Pull any weeds or grass that may exist where the tree is to be planted and dig a hole per the instructions provided. It is a good idea to have a rake or shovel or two for this step. Some families will have the site prepared before a ceremony, while others will include this step in a ceremony.

  • Preparing The Living Urn 

Many funeral homes or cremation service providers will fill the bio urn with the ashes. However, in other cases, the funeral provider either did not do this step, or the urn was purchased after the cremation. Transferring the ashes into the bio urn is easy to do - simply slowly place as little or as much of the ashes in the bottom of the urn. The Living Urn can be used with ashes of any age - it doesn’t matter if the cremation was just performed or done many years ago.

  • Preparing the Tree

Carefully remove the tree from its packaging prior to the ceremony and stand up-right.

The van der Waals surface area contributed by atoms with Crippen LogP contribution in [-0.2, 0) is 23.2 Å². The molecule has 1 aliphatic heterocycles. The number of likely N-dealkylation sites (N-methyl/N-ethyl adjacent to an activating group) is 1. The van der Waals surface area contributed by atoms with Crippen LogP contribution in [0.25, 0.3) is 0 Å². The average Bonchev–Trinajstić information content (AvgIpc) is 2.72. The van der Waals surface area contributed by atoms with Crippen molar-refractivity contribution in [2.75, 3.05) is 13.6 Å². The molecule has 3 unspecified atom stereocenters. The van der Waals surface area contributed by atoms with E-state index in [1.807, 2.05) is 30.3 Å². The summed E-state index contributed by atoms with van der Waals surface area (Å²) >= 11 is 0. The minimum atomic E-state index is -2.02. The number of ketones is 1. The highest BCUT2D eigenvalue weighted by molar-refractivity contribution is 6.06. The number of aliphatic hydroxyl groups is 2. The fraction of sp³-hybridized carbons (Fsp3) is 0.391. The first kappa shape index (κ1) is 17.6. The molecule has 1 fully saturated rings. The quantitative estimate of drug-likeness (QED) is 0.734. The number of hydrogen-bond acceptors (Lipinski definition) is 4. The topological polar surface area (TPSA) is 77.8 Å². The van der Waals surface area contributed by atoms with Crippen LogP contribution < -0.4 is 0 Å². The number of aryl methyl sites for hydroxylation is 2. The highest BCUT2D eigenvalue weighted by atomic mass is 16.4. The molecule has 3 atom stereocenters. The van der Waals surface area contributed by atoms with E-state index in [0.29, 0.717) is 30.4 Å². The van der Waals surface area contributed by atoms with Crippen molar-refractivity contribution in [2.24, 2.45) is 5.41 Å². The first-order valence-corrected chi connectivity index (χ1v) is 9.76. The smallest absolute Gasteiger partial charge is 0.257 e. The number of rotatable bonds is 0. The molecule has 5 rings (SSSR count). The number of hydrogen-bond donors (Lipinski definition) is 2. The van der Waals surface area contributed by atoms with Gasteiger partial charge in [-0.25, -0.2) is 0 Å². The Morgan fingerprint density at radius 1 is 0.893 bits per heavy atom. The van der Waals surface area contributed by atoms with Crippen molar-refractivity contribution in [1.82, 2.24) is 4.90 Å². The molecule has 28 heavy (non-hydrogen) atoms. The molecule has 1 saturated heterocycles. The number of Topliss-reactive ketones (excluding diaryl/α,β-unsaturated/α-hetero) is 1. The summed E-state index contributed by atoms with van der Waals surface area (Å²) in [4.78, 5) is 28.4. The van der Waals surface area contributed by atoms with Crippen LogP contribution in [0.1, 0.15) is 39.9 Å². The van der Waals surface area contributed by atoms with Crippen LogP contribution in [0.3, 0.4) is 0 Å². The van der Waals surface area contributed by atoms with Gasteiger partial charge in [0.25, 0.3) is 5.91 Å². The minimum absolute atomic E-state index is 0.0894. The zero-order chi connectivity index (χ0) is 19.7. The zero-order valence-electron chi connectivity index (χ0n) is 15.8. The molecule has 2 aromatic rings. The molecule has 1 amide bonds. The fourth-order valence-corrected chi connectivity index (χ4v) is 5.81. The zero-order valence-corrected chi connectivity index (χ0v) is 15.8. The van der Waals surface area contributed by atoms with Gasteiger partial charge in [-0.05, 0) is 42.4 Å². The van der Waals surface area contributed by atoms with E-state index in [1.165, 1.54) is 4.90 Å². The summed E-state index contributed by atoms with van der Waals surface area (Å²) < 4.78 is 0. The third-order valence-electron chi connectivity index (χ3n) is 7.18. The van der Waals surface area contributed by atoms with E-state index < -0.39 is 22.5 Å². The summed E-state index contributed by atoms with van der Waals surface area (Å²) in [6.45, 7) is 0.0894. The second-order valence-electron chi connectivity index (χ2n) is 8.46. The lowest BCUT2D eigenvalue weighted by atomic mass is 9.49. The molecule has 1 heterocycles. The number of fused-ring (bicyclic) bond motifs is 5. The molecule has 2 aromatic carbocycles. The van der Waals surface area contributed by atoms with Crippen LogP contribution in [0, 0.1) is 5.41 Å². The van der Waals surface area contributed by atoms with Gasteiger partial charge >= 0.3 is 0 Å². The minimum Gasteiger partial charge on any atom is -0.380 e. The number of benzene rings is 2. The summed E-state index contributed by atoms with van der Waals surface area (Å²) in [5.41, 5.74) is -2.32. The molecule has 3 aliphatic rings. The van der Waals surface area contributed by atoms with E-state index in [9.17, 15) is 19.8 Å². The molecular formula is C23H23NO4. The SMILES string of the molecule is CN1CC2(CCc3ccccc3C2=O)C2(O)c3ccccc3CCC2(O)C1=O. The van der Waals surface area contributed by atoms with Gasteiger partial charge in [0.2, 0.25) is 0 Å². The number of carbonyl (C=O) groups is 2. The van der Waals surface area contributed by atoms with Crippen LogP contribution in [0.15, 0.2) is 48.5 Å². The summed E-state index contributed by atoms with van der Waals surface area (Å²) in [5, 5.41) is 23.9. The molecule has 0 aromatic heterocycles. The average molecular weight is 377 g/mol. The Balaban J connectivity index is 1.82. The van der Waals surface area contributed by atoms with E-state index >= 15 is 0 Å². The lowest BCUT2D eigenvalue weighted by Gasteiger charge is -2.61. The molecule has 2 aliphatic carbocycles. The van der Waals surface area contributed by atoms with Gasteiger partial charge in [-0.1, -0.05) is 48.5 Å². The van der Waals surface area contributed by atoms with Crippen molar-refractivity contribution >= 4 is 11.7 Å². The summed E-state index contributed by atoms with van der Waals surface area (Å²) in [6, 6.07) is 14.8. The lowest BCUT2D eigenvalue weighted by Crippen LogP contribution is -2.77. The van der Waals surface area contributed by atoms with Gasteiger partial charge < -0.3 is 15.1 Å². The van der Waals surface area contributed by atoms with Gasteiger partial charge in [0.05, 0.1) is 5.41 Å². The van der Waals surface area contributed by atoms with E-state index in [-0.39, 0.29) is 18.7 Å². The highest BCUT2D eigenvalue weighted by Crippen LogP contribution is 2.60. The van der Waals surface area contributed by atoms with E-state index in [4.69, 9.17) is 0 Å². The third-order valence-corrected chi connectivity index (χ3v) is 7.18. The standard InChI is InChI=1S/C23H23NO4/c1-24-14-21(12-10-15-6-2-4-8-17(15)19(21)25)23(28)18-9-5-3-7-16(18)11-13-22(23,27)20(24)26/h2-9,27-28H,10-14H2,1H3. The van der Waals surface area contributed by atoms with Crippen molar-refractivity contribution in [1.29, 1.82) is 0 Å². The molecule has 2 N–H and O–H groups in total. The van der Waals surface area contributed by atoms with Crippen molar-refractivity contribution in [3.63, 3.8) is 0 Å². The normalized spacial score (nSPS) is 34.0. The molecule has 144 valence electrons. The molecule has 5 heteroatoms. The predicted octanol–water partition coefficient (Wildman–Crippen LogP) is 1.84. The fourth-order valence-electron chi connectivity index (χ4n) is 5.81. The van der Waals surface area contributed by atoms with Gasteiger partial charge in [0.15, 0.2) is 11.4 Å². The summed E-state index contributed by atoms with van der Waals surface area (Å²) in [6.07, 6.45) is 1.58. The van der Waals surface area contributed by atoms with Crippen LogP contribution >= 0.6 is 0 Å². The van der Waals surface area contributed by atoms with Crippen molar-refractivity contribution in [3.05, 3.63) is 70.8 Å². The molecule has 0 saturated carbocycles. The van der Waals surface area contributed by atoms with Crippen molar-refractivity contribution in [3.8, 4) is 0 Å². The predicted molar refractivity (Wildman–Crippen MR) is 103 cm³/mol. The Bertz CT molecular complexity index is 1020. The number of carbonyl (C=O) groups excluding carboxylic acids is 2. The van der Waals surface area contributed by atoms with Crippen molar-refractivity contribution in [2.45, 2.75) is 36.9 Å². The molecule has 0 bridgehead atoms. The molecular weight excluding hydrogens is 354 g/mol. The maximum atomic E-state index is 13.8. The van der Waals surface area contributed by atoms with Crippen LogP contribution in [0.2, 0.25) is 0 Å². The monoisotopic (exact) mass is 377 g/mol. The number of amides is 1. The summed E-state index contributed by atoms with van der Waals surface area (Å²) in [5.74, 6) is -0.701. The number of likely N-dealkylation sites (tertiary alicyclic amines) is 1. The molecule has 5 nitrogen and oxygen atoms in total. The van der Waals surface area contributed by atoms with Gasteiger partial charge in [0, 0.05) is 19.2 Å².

Planting The Living Urn

Planting of The Living Urn with a loved one’s ashes is easy and straightforward and the instructions that come with the system walk you through each step. Many people decide to have family members and friends involved in the tree planting. By being involved and participating in the planting (even by just adding a scoop of soil around the tree or mulch around its base), many people feel more connected to the memorial.

Ceremony or Celebration

Once the tree planting has been performed, many families choose to continue the ceremony or celebration of life. This can include having a religious person speak and/or friends and family speak about the loved one who passed, holding a moment of silence, providing food and beverages, and playing music, among other things. Some planting ceremonies are more formal with a set schedule of events (including speakers, etc.), while others are more informal. There are a lot of unique things you can do to make the ceremony more memorable and personal - make it your own and honor your loved one in a way that has special meaning for you and your family.